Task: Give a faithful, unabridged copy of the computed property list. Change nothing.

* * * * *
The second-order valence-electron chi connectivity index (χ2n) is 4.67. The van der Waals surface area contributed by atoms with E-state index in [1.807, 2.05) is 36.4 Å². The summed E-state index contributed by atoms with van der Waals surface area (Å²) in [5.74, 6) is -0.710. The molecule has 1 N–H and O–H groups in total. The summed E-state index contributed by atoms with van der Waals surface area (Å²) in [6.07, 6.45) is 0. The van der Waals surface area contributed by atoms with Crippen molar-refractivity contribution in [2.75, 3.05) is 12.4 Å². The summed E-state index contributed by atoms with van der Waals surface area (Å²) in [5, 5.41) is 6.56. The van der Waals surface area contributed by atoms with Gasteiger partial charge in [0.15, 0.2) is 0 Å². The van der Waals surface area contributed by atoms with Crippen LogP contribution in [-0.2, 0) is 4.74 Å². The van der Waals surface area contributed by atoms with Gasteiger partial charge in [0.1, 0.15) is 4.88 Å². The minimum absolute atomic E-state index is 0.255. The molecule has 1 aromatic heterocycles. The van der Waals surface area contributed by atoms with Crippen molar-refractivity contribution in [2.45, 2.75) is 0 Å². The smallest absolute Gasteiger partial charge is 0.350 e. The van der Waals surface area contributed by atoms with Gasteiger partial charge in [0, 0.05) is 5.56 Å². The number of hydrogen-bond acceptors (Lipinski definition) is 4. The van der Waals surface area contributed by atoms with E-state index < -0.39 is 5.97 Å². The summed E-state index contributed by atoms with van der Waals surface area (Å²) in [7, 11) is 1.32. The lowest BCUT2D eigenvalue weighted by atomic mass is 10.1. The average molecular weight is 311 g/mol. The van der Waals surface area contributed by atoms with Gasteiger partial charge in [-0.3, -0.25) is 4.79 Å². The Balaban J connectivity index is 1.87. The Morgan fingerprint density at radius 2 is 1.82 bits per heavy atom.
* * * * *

The second-order valence-electron chi connectivity index (χ2n) is 4.67. The van der Waals surface area contributed by atoms with E-state index in [1.807, 2.05) is 36.4 Å². The summed E-state index contributed by atoms with van der Waals surface area (Å²) in [5.74, 6) is -0.710. The molecule has 1 N–H and O–H groups in total. The summed E-state index contributed by atoms with van der Waals surface area (Å²) in [6.07, 6.45) is 0. The van der Waals surface area contributed by atoms with Crippen molar-refractivity contribution in [2.75, 3.05) is 12.4 Å². The summed E-state index contributed by atoms with van der Waals surface area (Å²) in [5, 5.41) is 6.56. The van der Waals surface area contributed by atoms with Gasteiger partial charge in [0.15, 0.2) is 0 Å². The van der Waals surface area contributed by atoms with Crippen LogP contribution in [-0.2, 0) is 4.74 Å². The van der Waals surface area contributed by atoms with Gasteiger partial charge in [0.1, 0.15) is 4.88 Å². The minimum absolute atomic E-state index is 0.255. The molecule has 1 aromatic heterocycles. The van der Waals surface area contributed by atoms with Crippen molar-refractivity contribution in [2.45, 2.75) is 0 Å². The smallest absolute Gasteiger partial charge is 0.350 e. The van der Waals surface area contributed by atoms with Gasteiger partial charge in [0, 0.05) is 5.56 Å². The number of hydrogen-bond acceptors (Lipinski definition) is 4. The van der Waals surface area contributed by atoms with E-state index < -0.39 is 5.97 Å². The summed E-state index contributed by atoms with van der Waals surface area (Å²) in [7, 11) is 1.32. The lowest BCUT2D eigenvalue weighted by atomic mass is 10.1. The average molecular weight is 311 g/mol. The van der Waals surface area contributed by atoms with Gasteiger partial charge in [-0.3, -0.25) is 4.79 Å². The Balaban J connectivity index is 1.87. The Morgan fingerprint density at radius 2 is 1.82 bits per heavy atom.